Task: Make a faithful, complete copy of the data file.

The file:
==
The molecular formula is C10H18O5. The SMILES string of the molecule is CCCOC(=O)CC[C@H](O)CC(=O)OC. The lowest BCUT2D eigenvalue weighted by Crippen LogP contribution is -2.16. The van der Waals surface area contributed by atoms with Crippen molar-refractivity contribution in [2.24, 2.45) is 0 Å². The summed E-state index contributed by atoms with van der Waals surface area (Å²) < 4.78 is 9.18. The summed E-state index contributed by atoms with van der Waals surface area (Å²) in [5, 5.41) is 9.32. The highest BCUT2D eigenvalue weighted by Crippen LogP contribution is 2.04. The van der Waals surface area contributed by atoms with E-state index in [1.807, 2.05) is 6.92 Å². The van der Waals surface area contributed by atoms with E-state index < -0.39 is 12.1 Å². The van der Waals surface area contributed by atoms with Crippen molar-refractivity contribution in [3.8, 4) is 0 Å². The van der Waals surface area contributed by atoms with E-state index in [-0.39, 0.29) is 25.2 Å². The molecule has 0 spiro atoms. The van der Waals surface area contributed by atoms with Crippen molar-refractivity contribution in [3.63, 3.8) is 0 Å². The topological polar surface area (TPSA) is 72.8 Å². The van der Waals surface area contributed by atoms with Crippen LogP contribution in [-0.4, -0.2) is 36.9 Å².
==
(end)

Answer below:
The molecular formula is C10H18O5. The SMILES string of the molecule is CCCOC(=O)CC[C@H](O)CC(=O)OC. The lowest BCUT2D eigenvalue weighted by Crippen LogP contribution is -2.16. The van der Waals surface area contributed by atoms with Crippen molar-refractivity contribution in [2.24, 2.45) is 0 Å². The summed E-state index contributed by atoms with van der Waals surface area (Å²) < 4.78 is 9.18. The summed E-state index contributed by atoms with van der Waals surface area (Å²) in [5, 5.41) is 9.32. The highest BCUT2D eigenvalue weighted by Crippen LogP contribution is 2.04. The van der Waals surface area contributed by atoms with E-state index in [1.807, 2.05) is 6.92 Å². The van der Waals surface area contributed by atoms with E-state index < -0.39 is 12.1 Å². The van der Waals surface area contributed by atoms with Crippen molar-refractivity contribution in [3.8, 4) is 0 Å². The van der Waals surface area contributed by atoms with E-state index in [-0.39, 0.29) is 25.2 Å². The molecule has 0 spiro atoms. The van der Waals surface area contributed by atoms with Crippen molar-refractivity contribution in [3.63, 3.8) is 0 Å². The topological polar surface area (TPSA) is 72.8 Å². The van der Waals surface area contributed by atoms with Crippen LogP contribution in [-0.4, -0.2) is 36.9 Å².